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Engaging My API Developers Immediately with Rapportive

When new developers register for the CityGrid API, I get an email with their name and email address. I want to make sure each developer knows I’m here, and available to help them get up and running as quick as possible.

Emailing them as soon as they register seems a little too pushy, but following them on Twitter, with my personal Twitter and the CityGrid API Twitter account makes sense. So how do I get their Twitter handle, without spending too much time and derailing whatever I’m working on?

In comes Rapportive. For those of you who don’t know what Rapportive is, it is an browser add-on that runs in my Gmail and shows me everything about a contact I’m emailing with. On the right hand side it lists as much information associated with the email as the service can find, such as Twitter, Facebook and LinkedIn.

So when I get a new registration email from CityGrid APIs, I highlight the email address and it shows me information about the user. Many users don’t maintain active online profiles, so it returns nothing. However a handful, have Twitter accounts associated, which I immediately follow with my personal and CityGrid API Twitter accounts.

Both of my Twitter profiles clearly reflect CityGrid APIs, so when I follow them on Twitter, my developers know who I am, and they should now be aware that I am here to help. If they have any questions, they know they know how to find me.  



from API Evangelist - Blog http://feedproxy.google.com/~r/ApiEvangelist/~3/d37SYtGmiHg/

Sunday, January 22, 2012

API Evangelist Strategy for CityGrid

When I started with CityGrid as their API Evangelist, I wanted to make sure and share as much of my strategy with my audience here, in real-time. Of course I’ve been so busy executing I have forgotten to tell the story about what I’m doing.

So let me take a few moments to kick off telling the story of what I’m doing to build awareness of the CityGrid Places, Reviews, Offers and Advertising APIs.

Let me paint a picture from the 100K foot view, then in other posts I’ll go into more detail. Here are the areas I’m focusing on:

  • API - The CityGrid API already provides clear value and has a developer base, but there are always ways to improve. I will be providing feedback regularly, to the CityGrid API team on where we can improve on our APis.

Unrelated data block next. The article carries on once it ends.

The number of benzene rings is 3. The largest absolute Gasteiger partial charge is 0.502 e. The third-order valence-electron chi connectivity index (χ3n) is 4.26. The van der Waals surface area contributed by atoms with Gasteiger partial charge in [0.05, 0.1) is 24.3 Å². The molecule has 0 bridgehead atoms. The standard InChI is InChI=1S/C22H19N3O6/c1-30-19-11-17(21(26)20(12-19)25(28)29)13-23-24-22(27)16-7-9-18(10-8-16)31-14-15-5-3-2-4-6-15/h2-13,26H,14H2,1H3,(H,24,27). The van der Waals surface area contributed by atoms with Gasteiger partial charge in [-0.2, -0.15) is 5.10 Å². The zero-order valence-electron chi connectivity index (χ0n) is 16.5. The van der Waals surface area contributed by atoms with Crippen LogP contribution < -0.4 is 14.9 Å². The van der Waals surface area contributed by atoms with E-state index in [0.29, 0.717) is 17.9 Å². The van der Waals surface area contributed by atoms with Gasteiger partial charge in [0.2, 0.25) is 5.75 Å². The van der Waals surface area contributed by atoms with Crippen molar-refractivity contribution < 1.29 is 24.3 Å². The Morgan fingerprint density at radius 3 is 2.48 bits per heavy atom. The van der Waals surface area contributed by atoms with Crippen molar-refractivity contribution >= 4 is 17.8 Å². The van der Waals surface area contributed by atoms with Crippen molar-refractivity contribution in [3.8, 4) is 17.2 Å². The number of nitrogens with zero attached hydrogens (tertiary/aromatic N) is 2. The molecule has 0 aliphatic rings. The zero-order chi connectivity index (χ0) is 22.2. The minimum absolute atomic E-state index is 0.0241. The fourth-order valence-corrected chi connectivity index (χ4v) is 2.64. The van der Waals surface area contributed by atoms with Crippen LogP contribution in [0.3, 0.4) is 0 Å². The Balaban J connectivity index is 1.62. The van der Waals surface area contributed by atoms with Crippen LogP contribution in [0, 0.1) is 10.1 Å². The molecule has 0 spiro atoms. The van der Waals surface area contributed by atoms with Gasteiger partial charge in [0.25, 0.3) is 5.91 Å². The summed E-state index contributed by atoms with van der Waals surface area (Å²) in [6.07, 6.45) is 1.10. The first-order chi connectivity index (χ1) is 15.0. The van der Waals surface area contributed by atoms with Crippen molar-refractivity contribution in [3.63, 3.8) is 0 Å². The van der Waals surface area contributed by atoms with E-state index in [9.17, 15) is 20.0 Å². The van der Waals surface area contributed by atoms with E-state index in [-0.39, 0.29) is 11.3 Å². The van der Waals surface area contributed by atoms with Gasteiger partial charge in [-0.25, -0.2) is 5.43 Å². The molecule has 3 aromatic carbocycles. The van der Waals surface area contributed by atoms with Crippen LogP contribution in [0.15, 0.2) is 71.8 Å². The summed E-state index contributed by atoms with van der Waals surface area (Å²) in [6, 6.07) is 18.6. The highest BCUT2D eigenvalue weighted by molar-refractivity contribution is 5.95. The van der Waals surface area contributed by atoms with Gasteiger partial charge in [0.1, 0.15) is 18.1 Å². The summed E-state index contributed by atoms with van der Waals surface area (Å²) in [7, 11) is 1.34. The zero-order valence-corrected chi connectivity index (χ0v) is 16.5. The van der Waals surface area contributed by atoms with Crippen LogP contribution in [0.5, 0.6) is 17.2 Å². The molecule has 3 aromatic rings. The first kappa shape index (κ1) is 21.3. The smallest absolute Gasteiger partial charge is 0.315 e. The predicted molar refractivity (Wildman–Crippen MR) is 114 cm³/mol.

• API Area - Spending time in December hacking on the CityGrid APIs, I experienced first hand what it takes to get started hacking using the content and advertising APIs. While it is still fresh in my mind, I’m working on building a new getting started, publisher overview, FAQ and code samples and SDK page to help my publishers get up and running with their own development.
  • Hyp3rL0cal - To wrap my head around the CityGrid APIs I needed a project, so I started Hyp3L0cal, a playground for building local applications using CityGrid and other local and social APIs. I will be publishing all my code there, for others to use in their projects.
  • Presence - A healthy presence is important to the success of the CityGrid APIs. I am focusing on equal doses of an online and offline presence for CityGrid. The online presence consists of actively blogging, tweeting and coding on projects, while my offline presence includes a non-stop tour schedule of hackathons and conferences.
  • Publishers - CityGrid calls its developers, “publishers”. I am focusing on helping attract new publishers, and educating them about what CityGrid APIs can do for them, while also listening to existing publishers about what they need to be more successful with their web and mobile applications.
  • Landscape - CityGrid is working hard to dominate and lead the local content and advertising space, I’m spending a lot of time working to understand this arena. I’m spending a lot of time understanding the landscape and the other players like Foursquare, Factual, Yellow Pages and Google to not just understand their approach, but also help CityGrid publishers understand which tools are the best for them.